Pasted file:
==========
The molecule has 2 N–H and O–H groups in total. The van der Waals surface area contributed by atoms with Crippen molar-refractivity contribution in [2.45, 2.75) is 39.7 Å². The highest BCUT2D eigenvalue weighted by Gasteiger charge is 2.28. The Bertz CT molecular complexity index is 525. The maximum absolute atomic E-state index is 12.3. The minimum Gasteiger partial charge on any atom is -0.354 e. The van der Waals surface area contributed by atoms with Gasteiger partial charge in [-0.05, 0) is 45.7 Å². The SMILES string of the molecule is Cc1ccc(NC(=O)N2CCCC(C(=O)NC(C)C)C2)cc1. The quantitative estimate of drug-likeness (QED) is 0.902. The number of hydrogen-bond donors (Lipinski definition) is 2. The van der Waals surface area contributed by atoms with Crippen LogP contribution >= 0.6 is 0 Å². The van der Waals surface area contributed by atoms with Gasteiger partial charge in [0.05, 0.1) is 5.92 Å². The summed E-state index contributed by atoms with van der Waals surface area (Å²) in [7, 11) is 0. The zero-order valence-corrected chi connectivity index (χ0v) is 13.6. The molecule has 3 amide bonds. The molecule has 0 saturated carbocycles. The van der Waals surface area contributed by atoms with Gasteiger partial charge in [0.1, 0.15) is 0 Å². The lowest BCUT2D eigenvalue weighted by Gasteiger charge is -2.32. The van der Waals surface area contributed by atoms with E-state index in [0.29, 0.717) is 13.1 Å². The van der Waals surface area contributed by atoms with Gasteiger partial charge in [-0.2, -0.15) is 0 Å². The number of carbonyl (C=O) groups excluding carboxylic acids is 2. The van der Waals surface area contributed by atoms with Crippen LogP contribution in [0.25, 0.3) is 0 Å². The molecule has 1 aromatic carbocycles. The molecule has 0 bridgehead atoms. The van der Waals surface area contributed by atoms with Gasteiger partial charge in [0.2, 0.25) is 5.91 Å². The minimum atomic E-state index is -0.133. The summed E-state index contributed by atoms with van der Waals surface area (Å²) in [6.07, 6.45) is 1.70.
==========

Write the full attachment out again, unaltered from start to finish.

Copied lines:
The molecule has 2 N–H and O–H groups in total. The van der Waals surface area contributed by atoms with Crippen molar-refractivity contribution in [2.45, 2.75) is 39.7 Å². The highest BCUT2D eigenvalue weighted by Gasteiger charge is 2.28. The Bertz CT molecular complexity index is 525. The maximum absolute atomic E-state index is 12.3. The minimum Gasteiger partial charge on any atom is -0.354 e. The van der Waals surface area contributed by atoms with Gasteiger partial charge in [-0.05, 0) is 45.7 Å². The SMILES string of the molecule is Cc1ccc(NC(=O)N2CCCC(C(=O)NC(C)C)C2)cc1. The quantitative estimate of drug-likeness (QED) is 0.902. The number of hydrogen-bond donors (Lipinski definition) is 2. The van der Waals surface area contributed by atoms with Crippen LogP contribution >= 0.6 is 0 Å². The van der Waals surface area contributed by atoms with Gasteiger partial charge in [0.05, 0.1) is 5.92 Å². The summed E-state index contributed by atoms with van der Waals surface area (Å²) in [7, 11) is 0. The zero-order valence-corrected chi connectivity index (χ0v) is 13.6. The molecule has 3 amide bonds. The molecule has 0 saturated carbocycles. The van der Waals surface area contributed by atoms with Gasteiger partial charge in [0.1, 0.15) is 0 Å². The lowest BCUT2D eigenvalue weighted by Gasteiger charge is -2.32. The van der Waals surface area contributed by atoms with E-state index in [0.29, 0.717) is 13.1 Å². The van der Waals surface area contributed by atoms with Gasteiger partial charge in [-0.2, -0.15) is 0 Å². The number of carbonyl (C=O) groups excluding carboxylic acids is 2. The van der Waals surface area contributed by atoms with Crippen LogP contribution in [0.25, 0.3) is 0 Å². The molecule has 1 aromatic carbocycles. The molecule has 0 bridgehead atoms. The van der Waals surface area contributed by atoms with Gasteiger partial charge in [0.2, 0.25) is 5.91 Å². The minimum atomic E-state index is -0.133. The summed E-state index contributed by atoms with van der Waals surface area (Å²) in [6.07, 6.45) is 1.70.